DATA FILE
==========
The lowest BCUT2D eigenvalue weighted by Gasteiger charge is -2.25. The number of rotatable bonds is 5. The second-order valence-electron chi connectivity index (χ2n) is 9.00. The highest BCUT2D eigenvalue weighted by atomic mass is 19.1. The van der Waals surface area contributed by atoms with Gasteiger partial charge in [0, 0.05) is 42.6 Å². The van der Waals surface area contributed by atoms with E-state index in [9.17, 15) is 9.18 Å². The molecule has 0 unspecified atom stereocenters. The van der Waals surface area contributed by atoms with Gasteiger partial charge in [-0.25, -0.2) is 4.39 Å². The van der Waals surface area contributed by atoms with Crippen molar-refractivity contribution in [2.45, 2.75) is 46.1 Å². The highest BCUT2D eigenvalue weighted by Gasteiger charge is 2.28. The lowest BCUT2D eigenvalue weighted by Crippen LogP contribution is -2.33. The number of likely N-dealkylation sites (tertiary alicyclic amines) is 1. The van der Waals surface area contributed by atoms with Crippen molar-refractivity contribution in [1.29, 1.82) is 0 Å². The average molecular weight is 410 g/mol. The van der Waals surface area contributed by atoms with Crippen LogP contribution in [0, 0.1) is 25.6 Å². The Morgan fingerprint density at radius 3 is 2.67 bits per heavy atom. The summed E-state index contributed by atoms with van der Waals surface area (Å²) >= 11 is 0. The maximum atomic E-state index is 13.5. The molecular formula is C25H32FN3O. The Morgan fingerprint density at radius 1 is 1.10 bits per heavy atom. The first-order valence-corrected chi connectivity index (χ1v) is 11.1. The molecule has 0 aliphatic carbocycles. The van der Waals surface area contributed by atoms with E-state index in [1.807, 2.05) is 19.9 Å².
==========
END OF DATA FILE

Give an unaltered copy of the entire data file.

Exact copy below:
The lowest BCUT2D eigenvalue weighted by Gasteiger charge is -2.25. The number of rotatable bonds is 5. The second-order valence-electron chi connectivity index (χ2n) is 9.00. The highest BCUT2D eigenvalue weighted by atomic mass is 19.1. The van der Waals surface area contributed by atoms with Gasteiger partial charge in [0, 0.05) is 42.6 Å². The van der Waals surface area contributed by atoms with E-state index in [9.17, 15) is 9.18 Å². The molecule has 0 unspecified atom stereocenters. The van der Waals surface area contributed by atoms with Gasteiger partial charge in [-0.25, -0.2) is 4.39 Å². The van der Waals surface area contributed by atoms with Crippen molar-refractivity contribution in [2.45, 2.75) is 46.1 Å². The highest BCUT2D eigenvalue weighted by Gasteiger charge is 2.28. The lowest BCUT2D eigenvalue weighted by Crippen LogP contribution is -2.33. The number of likely N-dealkylation sites (tertiary alicyclic amines) is 1. The van der Waals surface area contributed by atoms with Crippen molar-refractivity contribution in [1.29, 1.82) is 0 Å². The average molecular weight is 410 g/mol. The van der Waals surface area contributed by atoms with Crippen LogP contribution in [0, 0.1) is 25.6 Å². The Morgan fingerprint density at radius 3 is 2.67 bits per heavy atom. The summed E-state index contributed by atoms with van der Waals surface area (Å²) >= 11 is 0. The maximum atomic E-state index is 13.5. The molecular formula is C25H32FN3O. The Morgan fingerprint density at radius 1 is 1.10 bits per heavy atom. The first-order valence-corrected chi connectivity index (χ1v) is 11.1. The molecule has 0 aliphatic carbocycles. The van der Waals surface area contributed by atoms with E-state index in [1.807, 2.05) is 19.9 Å².